The Cost of Doing Business
Historically, pharmacists believed that negative pressure and laminar hoods that prevented aerosolization out of the vial provided sufficient safeguards to protect pharmacists and to ensure the sterility of products. Unfortunately, these measures did nothing to address mutagenicity. Next, pharmacy progressed to using vertical hoods and BSCs, and to using wipe testing to quantify surface contamination, all of which further lowered exposure for health-care workers. Now, in addition to using wipe testing to validate surface level contamination and preparation technique, the best method we have of protecting employees from HD exposure is using CSTDs.
CSTDs should be an intrinsic part of HD practice. Just as hospital administrators would not consider constructing a new x-ray room without lead-lined walls, and pharmacists would not contemplate compounding on an open counter, CSTD usage must be deemed fundamental to the safety of health-care workers. These devices are quite simply a necessary cost of doing business when working with HDs. Although outfitting an entire facility with these devices is a significant expenditure, purchase price is not the only factor to consider (see SIDEBAR). Given that no safe level of exposure has been established and that chemotherapeutic agents can affect cell growth and proliferation, pharmacy directors have an obligation to minimize exposure for employees to the lowest levels possible using all available technology.
- CDC website. Workplace Safety & Health Topics. Hazardous Drug Exposures in Health Care. http://www.cdc.gov/niosh/topics/hazdrug/. Accessed October 3, 2014.
- CDC website. Workplace Safety & Health Topics. Occupational Exposure to Antineoplastic Agents. http://www.cdc.gov/niosh/topics/antineoplastic/pubs.html). Accessed October 3, 2014.
- Pharmacy Purchasing and Products Magazine. 2014 State of Pharmacy Compounding. 2014;11(4).
- Vyas N, Turner A, Clark J, et al. Evaluation of a closed-system cytotoxic transfer device in a pharmaceutical isolator. J Oncol Pharm Pract. 2014;Jul 29. Epub ahead of print.
- Clark BA, Sessink PJ. Use of closed system drug-transfer device eliminates surface contamination with antineoplastic agents. J Oncol Pharm Pract. 2013;19(2):99-104.
- US Pharmacopeia. General chapter <797> pharmaceutical compounding – sterile preparations is revised and finalized. http://www.usp.org/USPNF/pf/generalChapter797.html. Accessed October 3, 2014.
- USP web site. General Chapter <800> Hazardous Drugs—Handling in Healthcare Settings. http://www.usp.org/usp-nf/notices/compounding-notice. Accessed October 3, 2014.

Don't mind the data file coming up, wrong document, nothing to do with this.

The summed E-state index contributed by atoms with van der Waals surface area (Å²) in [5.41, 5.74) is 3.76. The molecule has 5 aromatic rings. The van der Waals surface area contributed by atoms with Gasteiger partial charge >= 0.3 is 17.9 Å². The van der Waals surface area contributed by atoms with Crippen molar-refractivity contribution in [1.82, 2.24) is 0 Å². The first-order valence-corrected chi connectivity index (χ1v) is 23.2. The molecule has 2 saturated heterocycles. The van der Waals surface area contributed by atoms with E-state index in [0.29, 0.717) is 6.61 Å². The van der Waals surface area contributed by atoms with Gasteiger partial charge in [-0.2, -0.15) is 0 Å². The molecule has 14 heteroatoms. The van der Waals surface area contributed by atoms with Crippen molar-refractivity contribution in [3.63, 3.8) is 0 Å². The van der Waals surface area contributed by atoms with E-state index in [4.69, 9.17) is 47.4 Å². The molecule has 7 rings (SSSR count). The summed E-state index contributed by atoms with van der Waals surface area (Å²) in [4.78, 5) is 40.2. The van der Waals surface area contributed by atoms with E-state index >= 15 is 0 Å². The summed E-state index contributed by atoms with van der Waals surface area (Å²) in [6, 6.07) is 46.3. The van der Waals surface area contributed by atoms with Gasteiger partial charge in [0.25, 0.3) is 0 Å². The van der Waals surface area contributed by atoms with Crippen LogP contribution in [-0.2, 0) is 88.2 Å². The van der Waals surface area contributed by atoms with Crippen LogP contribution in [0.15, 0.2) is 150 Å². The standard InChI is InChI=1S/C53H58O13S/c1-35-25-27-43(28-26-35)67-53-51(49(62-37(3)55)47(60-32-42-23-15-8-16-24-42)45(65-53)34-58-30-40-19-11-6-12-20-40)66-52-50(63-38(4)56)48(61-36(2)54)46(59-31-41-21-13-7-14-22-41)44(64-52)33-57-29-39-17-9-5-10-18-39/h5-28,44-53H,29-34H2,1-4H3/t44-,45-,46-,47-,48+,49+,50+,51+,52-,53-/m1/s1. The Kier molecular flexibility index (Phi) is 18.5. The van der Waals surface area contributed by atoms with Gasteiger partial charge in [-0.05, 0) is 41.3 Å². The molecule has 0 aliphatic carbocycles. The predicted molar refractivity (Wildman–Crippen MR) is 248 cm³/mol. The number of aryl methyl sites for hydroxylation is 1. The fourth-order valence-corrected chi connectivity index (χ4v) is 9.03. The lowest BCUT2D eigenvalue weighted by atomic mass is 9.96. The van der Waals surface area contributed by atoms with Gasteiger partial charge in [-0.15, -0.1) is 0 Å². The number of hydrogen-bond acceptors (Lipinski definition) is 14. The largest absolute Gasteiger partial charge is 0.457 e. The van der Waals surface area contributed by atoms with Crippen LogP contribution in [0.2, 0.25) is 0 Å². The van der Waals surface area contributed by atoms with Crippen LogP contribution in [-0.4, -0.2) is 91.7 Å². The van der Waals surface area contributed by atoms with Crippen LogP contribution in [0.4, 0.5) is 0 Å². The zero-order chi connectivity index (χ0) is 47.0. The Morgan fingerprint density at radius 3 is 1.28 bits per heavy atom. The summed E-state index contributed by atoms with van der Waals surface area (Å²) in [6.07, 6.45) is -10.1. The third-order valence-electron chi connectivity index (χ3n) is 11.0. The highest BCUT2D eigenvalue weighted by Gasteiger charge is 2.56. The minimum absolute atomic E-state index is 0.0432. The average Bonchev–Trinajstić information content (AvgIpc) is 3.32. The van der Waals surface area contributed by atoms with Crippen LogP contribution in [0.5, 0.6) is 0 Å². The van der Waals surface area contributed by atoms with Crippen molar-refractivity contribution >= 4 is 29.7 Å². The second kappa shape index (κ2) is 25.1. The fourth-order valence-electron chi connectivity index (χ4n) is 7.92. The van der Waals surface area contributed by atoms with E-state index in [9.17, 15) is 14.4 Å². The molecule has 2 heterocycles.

- 8DeAusen L, DeFrietas DF, Littleton L, et al. Leakage from closed-system transfer devices as detected by a radioactive tracer. Am J Health Syst Pharm. 2013;70(7):619-623.
Stephen T. Smith, MS, FASHP, is executive director of pharmacy service at Karmanos Cancer Center in Detroit. He received his BS in pharmacy from the University of Michigan and his MS in hospital pharmacy from Wayne State University. Steve has over 30 years of institutional pharmacy practice with employment at the Detroit Medical Center, Crittenton Hospital, and the St. John Health System. He has an extensive history of training students and pharmacy residents in oncology practice and has served as adjunct clinical professor of pharmacy practice at both the University of Michigan and Wayne State University Colleges of Pharmacy.
Mark Szlaczky, PharmD, is the pharmacy manager at Karmanos Cancer Center in Detroit. Mark received his BSc in pharmacy and later his PharmD from Wayne State University. Mark has acquired a wealth of experience over his 25+ years in pharmacy at the Detroit Medical Center, the University of New Mexico, and Oakwood Health System. He currently serves as an adjunct professor at Wayne State University and previously was an adjunct professor at University of Michigan and Northern Ohio University.
Factors to Consider When Choosing a CSTD
- Containment. How well does the device work? Some studies point to differences in how well the various devices on the market contain leakage.8 Review available information carefully.
- Storage location and space requirements. How many components does the device have? How and where will the various parts be stored to facilitate quick access?
- Ease of use. This is especially important for those who compound little and, thus, have less practice using the devices. Even the most effective device is ineffective if people refuse to use it or use it incorrectly.
- Ergonomics. Consider the device’s potential impact on increasing the risk of repetitive motion injuries.
- Amount and cost of waste. Choosing a product with minimal waste can have a significant impact on operational costs.
- Product cost.
- Compatibility. Make certain the device is compatible with other technologies, such as pumps, and with the HDs being used (some dissolve plastic, etc)
- Workflow. How does the product fit into the workflow of both nurses and pharmacists?